This event followed the traditions of the Luxembourg Forum. The proposals made during the joint meeting are now being drafted as practical, detailed expert proposal to be circulated to political leaders.

By working this way, the Luxembourg Forum aims at providing politicians with a maximum of opportunities to adopt viable and balanced solutions. Unfortunately, we still hear politicians make declarations about strategic partnership that do not provide real security guarantees. Furthermore, it is regrettable that the Iranian crisis is deteriorating as a result of the ambitions of the nation’s leaders and the economic and political interests of certain international players. While some progress has been achieved in North Korea, the situation there remains very shaky. And one can say for sure that in the near future the problem of international terrorism and the possibility of terrorists getting hold of nuclear weapons will remain on the agenda.

The experts of the Luxembourg Forum have differing, often diametrically opposed points of view. But the scientists agree on one main idea: all states must help implement and develop existing agreements on the reduction and liquidation of nuclear weapons, with their eyes on the prospect of nuclear disarmament. The threat of weapons of mass destruction will directly influence countries around the world. In a zero-sum game, everybody loses.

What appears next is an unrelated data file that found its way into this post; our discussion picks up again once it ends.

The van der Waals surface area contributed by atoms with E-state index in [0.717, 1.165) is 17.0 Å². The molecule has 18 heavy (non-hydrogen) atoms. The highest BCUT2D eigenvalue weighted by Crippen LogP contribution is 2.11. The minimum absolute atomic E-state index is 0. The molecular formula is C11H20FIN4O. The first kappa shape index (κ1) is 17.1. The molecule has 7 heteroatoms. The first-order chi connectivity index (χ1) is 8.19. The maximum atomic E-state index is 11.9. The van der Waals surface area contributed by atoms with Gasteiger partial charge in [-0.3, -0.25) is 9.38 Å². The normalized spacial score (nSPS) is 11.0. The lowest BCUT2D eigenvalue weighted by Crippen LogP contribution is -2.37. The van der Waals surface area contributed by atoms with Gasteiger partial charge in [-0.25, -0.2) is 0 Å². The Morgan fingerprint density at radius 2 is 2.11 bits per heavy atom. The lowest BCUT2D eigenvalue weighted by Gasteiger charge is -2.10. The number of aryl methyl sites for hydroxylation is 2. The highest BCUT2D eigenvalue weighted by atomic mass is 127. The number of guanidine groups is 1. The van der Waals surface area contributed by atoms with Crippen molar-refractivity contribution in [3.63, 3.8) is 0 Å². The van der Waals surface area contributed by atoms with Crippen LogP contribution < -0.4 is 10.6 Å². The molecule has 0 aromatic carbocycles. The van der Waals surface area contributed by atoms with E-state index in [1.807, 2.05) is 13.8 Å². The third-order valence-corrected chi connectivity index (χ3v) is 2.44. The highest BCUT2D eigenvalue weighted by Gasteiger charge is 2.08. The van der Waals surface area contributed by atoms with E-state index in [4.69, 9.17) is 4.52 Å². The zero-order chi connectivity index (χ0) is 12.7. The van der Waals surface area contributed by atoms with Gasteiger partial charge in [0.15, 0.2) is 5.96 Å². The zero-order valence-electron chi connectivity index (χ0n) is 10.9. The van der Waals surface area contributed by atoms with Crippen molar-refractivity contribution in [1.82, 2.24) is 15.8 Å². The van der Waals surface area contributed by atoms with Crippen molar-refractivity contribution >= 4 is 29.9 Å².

To conclude with, as far as the most relevant non-proliferation problem – the Iranian crisis – is concerned, one crucial circumstance that could go unnoticed in the context of everyday information flow should be paid special attention to. At the beginning of June, Ayatollah Ali Khamenei, the Supreme Leader of Iran, decided that he will personally conduct all diplomatic negotiations on the country’s nuclear programme. The importance of this fact can hardly be overestimated, especially because of its ambiguity. This development may be interpreted both positively and negatively. On the one hand, it could be considered proof that the global community has forced Iran into actions that will strengthen non-proliferation. On the other hand, it could just be another manoeuvre, a strategy whose purpose is to postpone the solution of the problem and, as a result, to save time for further work on uranium enrichment and missile improvements. Interestingly, only days after Ali Khamenei’s decision, Iran conducted successful tests of the next round of its Shehab-3 missile, which can hit targets at a distance up to 2,000 km, as well as other missiles of various ranges. This only feeds into doubts that Khamenei’s decision shows a sincere desire to avoid armed conflict.

In any case, it is absolutely clear that the decision was a forced one, the result of multiple-vector efforts by many states, diplomatic and expert institutions, including the Luxembourg Forum. Facts are to be believed, not intentions. The price of credulity and indifference is too high when the possibility of a global catastrophe is at hand.